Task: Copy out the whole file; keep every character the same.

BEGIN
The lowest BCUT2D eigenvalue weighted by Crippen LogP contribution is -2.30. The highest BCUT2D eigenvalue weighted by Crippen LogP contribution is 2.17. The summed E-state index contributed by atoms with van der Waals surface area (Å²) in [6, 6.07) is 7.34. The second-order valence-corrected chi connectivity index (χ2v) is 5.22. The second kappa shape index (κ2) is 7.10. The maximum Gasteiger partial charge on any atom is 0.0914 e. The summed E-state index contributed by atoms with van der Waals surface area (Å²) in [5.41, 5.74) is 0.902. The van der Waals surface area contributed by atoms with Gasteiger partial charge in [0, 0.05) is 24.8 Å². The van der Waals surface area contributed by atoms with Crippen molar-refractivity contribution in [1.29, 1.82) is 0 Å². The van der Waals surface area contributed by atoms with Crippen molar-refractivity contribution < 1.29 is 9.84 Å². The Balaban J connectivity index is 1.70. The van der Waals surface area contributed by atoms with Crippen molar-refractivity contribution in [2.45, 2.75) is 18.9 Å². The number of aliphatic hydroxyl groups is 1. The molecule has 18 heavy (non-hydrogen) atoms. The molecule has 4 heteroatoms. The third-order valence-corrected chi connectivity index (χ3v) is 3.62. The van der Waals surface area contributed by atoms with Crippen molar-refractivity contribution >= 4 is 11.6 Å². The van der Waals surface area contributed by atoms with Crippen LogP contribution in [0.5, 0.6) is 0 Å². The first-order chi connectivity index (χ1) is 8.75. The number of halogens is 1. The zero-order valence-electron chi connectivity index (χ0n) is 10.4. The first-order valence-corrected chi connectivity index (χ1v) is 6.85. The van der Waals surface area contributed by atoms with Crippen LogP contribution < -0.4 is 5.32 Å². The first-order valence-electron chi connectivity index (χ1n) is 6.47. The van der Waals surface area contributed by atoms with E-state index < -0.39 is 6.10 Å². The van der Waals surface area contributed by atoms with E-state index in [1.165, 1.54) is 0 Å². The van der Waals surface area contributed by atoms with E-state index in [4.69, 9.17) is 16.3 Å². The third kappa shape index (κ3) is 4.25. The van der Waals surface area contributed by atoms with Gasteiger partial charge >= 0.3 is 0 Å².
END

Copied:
The lowest BCUT2D eigenvalue weighted by Crippen LogP contribution is -2.30. The highest BCUT2D eigenvalue weighted by Crippen LogP contribution is 2.17. The summed E-state index contributed by atoms with van der Waals surface area (Å²) in [6, 6.07) is 7.34. The second-order valence-corrected chi connectivity index (χ2v) is 5.22. The second kappa shape index (κ2) is 7.10. The maximum Gasteiger partial charge on any atom is 0.0914 e. The summed E-state index contributed by atoms with van der Waals surface area (Å²) in [5.41, 5.74) is 0.902. The van der Waals surface area contributed by atoms with Gasteiger partial charge in [0, 0.05) is 24.8 Å². The van der Waals surface area contributed by atoms with Crippen molar-refractivity contribution in [1.29, 1.82) is 0 Å². The van der Waals surface area contributed by atoms with Crippen molar-refractivity contribution < 1.29 is 9.84 Å². The Balaban J connectivity index is 1.70. The van der Waals surface area contributed by atoms with Crippen molar-refractivity contribution in [2.45, 2.75) is 18.9 Å². The number of aliphatic hydroxyl groups is 1. The molecule has 18 heavy (non-hydrogen) atoms. The molecule has 4 heteroatoms. The third-order valence-corrected chi connectivity index (χ3v) is 3.62. The van der Waals surface area contributed by atoms with Crippen molar-refractivity contribution >= 4 is 11.6 Å². The van der Waals surface area contributed by atoms with Crippen LogP contribution in [0.5, 0.6) is 0 Å². The first-order chi connectivity index (χ1) is 8.75. The number of halogens is 1. The zero-order valence-electron chi connectivity index (χ0n) is 10.4. The first-order valence-corrected chi connectivity index (χ1v) is 6.85. The van der Waals surface area contributed by atoms with Crippen LogP contribution < -0.4 is 5.32 Å². The first-order valence-electron chi connectivity index (χ1n) is 6.47. The van der Waals surface area contributed by atoms with E-state index < -0.39 is 6.10 Å². The van der Waals surface area contributed by atoms with E-state index in [1.165, 1.54) is 0 Å². The van der Waals surface area contributed by atoms with E-state index in [4.69, 9.17) is 16.3 Å². The third kappa shape index (κ3) is 4.25. The van der Waals surface area contributed by atoms with Gasteiger partial charge >= 0.3 is 0 Å².